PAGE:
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Pierre Paulin designed the teal desk, blue sofas, and burgundy task chair for Francois Mitterrand's office in the Elysee Palace. The red modular sofa was for Jacques Chirac. Photography by William Jess Laird.

A Museum’s Pollinator Garden, Rare Pierre Paulin Furniture, and More Finds
by Diana Budds

French Seats of Power at Demisch Danant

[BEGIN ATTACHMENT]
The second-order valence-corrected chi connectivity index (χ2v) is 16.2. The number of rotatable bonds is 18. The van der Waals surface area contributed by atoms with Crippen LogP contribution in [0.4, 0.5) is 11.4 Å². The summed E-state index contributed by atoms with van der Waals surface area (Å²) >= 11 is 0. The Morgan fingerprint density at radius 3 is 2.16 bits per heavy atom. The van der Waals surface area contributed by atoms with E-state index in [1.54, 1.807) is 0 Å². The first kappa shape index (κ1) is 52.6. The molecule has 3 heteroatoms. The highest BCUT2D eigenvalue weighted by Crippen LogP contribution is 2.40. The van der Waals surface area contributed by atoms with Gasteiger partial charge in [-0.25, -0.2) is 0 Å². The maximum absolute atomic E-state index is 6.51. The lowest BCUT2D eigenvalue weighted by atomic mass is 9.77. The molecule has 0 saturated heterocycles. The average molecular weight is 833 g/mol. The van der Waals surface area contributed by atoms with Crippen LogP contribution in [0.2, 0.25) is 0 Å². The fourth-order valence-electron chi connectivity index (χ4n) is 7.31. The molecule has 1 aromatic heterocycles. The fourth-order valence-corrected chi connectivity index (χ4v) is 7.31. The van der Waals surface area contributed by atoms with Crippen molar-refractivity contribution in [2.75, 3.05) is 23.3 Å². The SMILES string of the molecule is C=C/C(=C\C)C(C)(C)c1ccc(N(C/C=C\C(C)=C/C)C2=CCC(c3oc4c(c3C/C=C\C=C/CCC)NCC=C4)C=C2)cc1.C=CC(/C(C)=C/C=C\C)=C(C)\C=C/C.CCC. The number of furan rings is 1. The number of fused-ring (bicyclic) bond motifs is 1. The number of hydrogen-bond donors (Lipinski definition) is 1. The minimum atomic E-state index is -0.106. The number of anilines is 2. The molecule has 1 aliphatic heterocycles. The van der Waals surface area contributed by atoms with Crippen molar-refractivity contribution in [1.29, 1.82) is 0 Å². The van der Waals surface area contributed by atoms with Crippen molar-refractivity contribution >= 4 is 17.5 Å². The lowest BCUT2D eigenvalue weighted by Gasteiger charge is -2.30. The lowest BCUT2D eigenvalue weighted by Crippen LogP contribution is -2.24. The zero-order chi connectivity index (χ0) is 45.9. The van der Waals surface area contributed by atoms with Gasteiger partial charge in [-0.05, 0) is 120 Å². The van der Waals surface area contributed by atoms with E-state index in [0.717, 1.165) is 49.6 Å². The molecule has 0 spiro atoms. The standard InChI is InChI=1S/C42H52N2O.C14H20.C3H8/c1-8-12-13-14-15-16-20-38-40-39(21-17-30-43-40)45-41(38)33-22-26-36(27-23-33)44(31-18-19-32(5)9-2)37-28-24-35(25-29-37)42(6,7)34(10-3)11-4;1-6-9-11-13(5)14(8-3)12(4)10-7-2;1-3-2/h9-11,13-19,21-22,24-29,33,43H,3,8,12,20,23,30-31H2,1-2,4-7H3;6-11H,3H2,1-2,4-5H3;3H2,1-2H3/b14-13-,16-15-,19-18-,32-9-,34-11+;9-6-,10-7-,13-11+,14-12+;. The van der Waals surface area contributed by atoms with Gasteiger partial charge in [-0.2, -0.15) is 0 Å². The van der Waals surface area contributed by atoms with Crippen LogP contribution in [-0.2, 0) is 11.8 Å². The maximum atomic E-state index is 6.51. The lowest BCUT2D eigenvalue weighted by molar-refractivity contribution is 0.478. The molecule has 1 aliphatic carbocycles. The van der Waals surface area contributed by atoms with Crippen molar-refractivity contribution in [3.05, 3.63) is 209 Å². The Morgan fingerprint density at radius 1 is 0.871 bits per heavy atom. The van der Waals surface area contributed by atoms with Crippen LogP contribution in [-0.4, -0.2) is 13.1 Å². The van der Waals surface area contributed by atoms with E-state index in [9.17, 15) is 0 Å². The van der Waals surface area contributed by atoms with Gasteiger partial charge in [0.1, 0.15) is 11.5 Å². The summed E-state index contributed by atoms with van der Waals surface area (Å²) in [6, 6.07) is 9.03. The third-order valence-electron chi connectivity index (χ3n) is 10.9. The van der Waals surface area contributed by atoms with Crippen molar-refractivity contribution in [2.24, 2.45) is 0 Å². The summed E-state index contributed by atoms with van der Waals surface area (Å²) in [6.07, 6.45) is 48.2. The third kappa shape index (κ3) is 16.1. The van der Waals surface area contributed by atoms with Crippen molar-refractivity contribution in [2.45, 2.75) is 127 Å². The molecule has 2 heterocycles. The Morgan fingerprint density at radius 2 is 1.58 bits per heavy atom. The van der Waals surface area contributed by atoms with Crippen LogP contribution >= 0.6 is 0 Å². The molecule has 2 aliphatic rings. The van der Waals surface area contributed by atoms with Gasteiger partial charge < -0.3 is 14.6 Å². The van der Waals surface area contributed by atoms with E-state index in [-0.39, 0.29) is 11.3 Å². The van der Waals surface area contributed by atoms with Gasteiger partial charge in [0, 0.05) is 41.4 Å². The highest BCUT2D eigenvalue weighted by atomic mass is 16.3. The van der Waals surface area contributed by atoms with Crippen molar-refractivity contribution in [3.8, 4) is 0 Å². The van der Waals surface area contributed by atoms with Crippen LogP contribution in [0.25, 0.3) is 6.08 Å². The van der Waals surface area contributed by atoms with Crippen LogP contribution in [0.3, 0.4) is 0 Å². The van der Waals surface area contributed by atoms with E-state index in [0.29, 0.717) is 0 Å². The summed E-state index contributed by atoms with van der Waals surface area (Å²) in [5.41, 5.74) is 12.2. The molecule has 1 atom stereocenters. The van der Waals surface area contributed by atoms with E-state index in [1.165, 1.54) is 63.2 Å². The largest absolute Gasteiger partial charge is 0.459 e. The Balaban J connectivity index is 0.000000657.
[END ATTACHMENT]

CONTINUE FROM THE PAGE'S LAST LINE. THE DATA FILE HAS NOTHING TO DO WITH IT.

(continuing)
Pierre Paulin is a pop icon: His Ribbon chairs furnished the “Blade Runner 2049” sets, his topographic Dune sofa is in Frank Ocean’s living room, and Kanye chose a few of the late French designer sofas for his Yeezy showroom. But he was also entrusted with the very serious and prestigious work of furnishing rooms for French political leaders. Paulin’s work for Francois Mitterrand and Jacques Chirac in the 1980s is the focus of “Formal Disruption,” a new exhibition of state-commissioned tables, desks, chairs, and sofas at Demisch Danant. When Paulin got the call to design Mitterrand’s office in the Elysee Palace, he was experimenting with traditional craftsmanship and historic silhouettes. These references showed up in the office set he designed. There are Empire-style and Art Deco shapes, but Paulin toned down the flourishes and dialed up the color with deep-blue upholstery and teal lacquer adorned with coral stripes. The details are exquisite, from the burgundy caning on a desk chair to the checkerboard marquetry on a coffee table. But you might not immediately recognize them as Paulin designs, unlike the 15-foot-long Maraschino-red sofa Paulin made for Chirac that’s also in the exhibition. Through May 27.

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